History of the castle
A 16th century
On the outskirts of Azoudange, away from everything, is the Romécourt estate. You have to take a small road of several kilometres to get there. It is a 300-hectare complex of cultivated and wooded land, with a fortified residence which was listed in the supplementary inventory of historical monuments by order of 28 December 1976.
This estate is steeped in almost four centuries of history, which we will discover.
In the 16th century, the lands of Romécourt formed a fiefdom dependent on the bishopric of Metz. In 1564, the fief was granted by the Cardinal of Lorraine to Michel l’Enfant, secretary to the Scottish Queen Marie Stuart and officer of the Dieuze salt mines. From 1600 onwards, Pierre Moussin, auditor of the Bar Chamber of Accounts, was at the head of the estate.
In 1608, he received the letters of ennoblement from Duke Henry II and the title of “seigneurie” for his property in Romécourt. The property was then enlarged by the addition of land from the Muhlberg (or Milbert according to the writings) farm and from the Mitterking (Métrequin) ban, a village near Freiburg which was razed to the ground during the Thirty Years’ War. In 1680, the property was bought by Joseph de Martimprey. But where did this family come from?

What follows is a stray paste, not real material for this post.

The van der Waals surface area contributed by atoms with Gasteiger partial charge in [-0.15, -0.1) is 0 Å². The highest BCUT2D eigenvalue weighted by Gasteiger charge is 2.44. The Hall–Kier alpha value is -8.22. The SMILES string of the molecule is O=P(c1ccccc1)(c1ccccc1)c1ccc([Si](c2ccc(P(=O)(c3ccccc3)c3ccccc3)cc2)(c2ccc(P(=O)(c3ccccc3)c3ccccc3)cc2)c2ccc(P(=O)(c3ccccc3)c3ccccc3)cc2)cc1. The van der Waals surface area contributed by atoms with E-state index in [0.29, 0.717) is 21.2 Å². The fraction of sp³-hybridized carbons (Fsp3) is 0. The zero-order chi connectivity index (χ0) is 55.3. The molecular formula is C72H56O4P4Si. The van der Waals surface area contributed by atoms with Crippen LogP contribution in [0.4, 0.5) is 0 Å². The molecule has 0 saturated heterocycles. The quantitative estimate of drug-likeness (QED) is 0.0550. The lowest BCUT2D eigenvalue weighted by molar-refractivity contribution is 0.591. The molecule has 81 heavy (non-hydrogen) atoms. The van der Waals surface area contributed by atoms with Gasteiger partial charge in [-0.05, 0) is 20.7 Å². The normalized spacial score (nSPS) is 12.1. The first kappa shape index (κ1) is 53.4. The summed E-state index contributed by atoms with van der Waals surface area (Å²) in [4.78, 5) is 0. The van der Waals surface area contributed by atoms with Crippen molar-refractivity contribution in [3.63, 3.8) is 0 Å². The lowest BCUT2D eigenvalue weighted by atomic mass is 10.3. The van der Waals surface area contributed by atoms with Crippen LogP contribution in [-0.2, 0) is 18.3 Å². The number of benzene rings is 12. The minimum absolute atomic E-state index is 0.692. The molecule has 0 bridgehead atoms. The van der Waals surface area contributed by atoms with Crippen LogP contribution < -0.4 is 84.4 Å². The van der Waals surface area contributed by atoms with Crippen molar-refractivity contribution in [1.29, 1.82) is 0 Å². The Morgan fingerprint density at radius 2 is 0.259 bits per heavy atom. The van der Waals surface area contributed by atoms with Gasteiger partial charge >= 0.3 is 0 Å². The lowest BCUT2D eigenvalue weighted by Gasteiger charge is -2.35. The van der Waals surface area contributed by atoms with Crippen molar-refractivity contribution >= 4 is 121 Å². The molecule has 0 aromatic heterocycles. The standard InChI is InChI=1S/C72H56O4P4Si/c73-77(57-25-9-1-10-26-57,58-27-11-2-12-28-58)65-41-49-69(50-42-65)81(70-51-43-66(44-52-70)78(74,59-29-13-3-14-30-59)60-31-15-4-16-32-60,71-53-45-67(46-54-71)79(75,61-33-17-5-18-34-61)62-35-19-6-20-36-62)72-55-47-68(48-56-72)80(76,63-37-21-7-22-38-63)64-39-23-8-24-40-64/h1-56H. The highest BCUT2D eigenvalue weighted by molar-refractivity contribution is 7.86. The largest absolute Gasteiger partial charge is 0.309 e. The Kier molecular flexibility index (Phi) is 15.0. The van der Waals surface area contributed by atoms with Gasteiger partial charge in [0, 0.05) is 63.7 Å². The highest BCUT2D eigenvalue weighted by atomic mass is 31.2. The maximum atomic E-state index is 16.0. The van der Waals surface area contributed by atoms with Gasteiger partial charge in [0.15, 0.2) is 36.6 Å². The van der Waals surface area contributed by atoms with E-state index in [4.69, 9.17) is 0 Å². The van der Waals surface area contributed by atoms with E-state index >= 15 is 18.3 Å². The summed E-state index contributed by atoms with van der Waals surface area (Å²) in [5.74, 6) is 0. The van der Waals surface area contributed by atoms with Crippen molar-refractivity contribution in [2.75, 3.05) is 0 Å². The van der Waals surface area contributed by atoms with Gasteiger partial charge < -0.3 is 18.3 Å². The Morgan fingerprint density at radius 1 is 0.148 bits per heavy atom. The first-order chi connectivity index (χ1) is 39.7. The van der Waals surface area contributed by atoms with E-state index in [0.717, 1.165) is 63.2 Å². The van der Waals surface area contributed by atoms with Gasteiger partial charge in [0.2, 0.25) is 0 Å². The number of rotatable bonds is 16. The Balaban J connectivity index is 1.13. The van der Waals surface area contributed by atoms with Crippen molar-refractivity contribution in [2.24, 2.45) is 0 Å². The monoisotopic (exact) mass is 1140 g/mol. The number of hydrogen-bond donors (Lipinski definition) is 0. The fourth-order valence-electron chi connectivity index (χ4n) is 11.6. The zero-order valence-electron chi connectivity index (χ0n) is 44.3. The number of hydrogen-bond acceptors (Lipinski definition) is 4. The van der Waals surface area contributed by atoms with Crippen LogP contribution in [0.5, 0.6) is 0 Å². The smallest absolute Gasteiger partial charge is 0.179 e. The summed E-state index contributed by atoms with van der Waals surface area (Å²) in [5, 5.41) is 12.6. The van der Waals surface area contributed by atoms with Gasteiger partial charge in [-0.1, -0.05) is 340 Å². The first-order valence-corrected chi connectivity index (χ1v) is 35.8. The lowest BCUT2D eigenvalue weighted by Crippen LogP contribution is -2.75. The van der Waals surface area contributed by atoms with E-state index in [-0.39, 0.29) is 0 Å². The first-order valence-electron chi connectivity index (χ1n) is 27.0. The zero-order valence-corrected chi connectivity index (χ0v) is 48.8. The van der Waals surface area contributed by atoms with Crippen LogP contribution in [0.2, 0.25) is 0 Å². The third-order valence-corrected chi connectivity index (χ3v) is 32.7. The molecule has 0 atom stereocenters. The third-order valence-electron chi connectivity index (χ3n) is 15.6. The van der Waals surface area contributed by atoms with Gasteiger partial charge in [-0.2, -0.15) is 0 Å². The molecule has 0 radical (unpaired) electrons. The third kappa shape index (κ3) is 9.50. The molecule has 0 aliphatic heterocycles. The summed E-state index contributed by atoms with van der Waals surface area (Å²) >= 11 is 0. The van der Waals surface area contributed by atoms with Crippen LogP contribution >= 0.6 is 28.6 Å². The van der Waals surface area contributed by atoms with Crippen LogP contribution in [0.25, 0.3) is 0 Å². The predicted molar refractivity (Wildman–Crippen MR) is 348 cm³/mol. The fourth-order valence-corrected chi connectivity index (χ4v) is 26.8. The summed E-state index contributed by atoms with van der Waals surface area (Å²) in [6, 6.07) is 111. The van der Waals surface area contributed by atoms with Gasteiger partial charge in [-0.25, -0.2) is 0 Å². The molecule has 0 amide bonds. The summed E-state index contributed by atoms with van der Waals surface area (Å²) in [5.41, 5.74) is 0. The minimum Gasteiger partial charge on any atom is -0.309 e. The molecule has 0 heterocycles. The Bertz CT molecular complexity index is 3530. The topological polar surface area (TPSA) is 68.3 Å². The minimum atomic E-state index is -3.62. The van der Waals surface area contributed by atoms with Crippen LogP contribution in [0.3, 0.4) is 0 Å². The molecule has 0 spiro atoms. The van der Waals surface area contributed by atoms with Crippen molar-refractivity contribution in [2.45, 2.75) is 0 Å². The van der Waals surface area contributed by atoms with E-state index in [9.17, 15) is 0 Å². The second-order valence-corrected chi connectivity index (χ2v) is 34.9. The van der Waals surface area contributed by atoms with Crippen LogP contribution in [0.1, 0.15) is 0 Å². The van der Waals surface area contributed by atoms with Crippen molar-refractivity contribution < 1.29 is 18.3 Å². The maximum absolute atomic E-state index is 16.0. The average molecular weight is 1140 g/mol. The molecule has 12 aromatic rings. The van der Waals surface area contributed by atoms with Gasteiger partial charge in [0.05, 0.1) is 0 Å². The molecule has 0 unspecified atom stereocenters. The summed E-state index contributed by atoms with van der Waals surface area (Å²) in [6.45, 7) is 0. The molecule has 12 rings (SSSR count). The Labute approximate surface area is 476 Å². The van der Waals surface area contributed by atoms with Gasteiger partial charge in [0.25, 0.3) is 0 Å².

A crusader knight ennobled by Saint Louis
A victorious ancestor at the battle of Valmy
The south-western part retains its old proportions and there were two bread ovens. The Renaissance fountain (more than 15 metres deep) is framed by two Corinthian half-columns supporting a band with a lion’s head in the centre.
A rope was passed through the lion’s mouth to lower and raise the buckets of water.